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Radiant Floor Heating/hydronic floor heat sensors


We are currently figuring out where to put the floor sensors in our 2 zones.  The tubes are in a concrete slab.  Floor will be brick in 1/2 inch of sand.  How often, in general, do the sensors fail?   Do we buy and install extras now and run them to the utility room?  Also:  When a sensor fails what happens to the system?   Too much heat, no heat?  If the sensor is controling the circulation pump, is there poor control or no control?   Thanks you very much for your time !

We use floor sensor to help control radiant floor panels on a regular basis and have found most to be quite reliable. Care must be taken to place the sensor (thermistor) carefully between radiant tubing  or electric heating cables. We usually use a conduit to protect our floor sensors, and facilitate replacement should the need arise.

For thinner electric floor heating, typically too thin for any conduit, we install two sensors reserving one for backup should the first fail. We use variations of this control device to melt snow on driveways.

When a thermistor fails it will usually fail to call the heat on.

Thermistor, like hydronics, is a portmanteau; combining thermal and resistor. Think of it as a thermal light switch.

As for what it controls and how, the possibilities are endless. Most often we simple use them to keep a radiant surface at a certain temperature or bracket the temperature of the floor working in conjunction with an ambient (room air) thermostat our preference for the control of most residential radiant floors, walls and ceilings.  

Radiant Floor Heating

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Morgan M. Audetat


Radiant panel heating design, including floors and ceilings, European wall panels and snow melting for residential and light commercial buildings..............................................................-Master of Steam and Hot Water,City of Minneapolis....................................................--- Master Plumber, State of Minnesota...........


30 years..... Charter Board Member - Radiant Panel Association, former manufacturer of condensing boilers, former national distributor of radiant floor products, son and apprentice of mechanical & plumbing contractor. Current mechanical/plumbing contractor specializing in hydronic based, integrated HVAC systems. Radiant floor heating/cooling. Snow Melting. Condensing Boilers. Indirect water heaters. System design, consulting and technical training world-wide. Licensed contractor, designer, installer and consultant.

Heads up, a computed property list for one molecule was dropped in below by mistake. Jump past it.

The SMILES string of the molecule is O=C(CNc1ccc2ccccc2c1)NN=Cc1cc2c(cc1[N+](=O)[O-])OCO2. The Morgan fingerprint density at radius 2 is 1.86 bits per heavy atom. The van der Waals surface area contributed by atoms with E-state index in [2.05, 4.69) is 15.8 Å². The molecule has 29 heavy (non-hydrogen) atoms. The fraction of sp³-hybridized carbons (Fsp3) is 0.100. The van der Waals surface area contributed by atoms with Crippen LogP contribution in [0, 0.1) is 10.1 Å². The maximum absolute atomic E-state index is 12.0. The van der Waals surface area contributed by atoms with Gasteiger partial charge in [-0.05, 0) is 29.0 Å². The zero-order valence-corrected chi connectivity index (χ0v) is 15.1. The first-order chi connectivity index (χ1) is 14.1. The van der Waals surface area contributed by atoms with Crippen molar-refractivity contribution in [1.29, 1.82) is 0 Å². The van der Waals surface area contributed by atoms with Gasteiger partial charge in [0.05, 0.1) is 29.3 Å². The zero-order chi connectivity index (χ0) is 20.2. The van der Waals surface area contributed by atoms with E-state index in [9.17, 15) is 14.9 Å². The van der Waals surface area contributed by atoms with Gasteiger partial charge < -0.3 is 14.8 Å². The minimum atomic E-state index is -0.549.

B.S. University WI 1981 CONTINUING EDUCATION: Viessmann Condensing boiler and Solar water heating certification 2010, N.D.S.U. Lead Worker RRP certification 2010, Knight condensing boiler certification 2009, Wrightsoft Manual J CAD certification 2009, RPA Designer & Installer Certification 2008, Nate Hydronic/Forced Air Certification 2008, Uponor/Wirsbo advanced design school certification 2007, Buderus Wall-hung certification 2007, Power Limited License (low voltage controls) 40 CE credits 2005, Basic Hydronic Certification IPEX & Northern Alberta Institute of Technology 1998, Charter Board Member - Radiant Panel Association 1994, Residential Off-Electric to Hydronic Conversion Heating School Canadian Hydronics Council 1994, B&G Little Red School House 1993, Rood Utilities (now Auburn Technical Institute) Oil Burner School 1993 ,Tekmar Controls residential and commercial 1993, Division Manager and Advanced Hydronic Seminar Instructor for the first Exclusively Hydronic Radiant Floor Distributor in the USA 1990, Hydronic Radiant Heating Association Workshop participant with Richard c. Bourne, PE spring 1988, Master Plumbing, Hydronic, Solar Course Red Rocks Community College 1987.

Awards and Honors
2009 System Showcase Award - Radiant Panel Association

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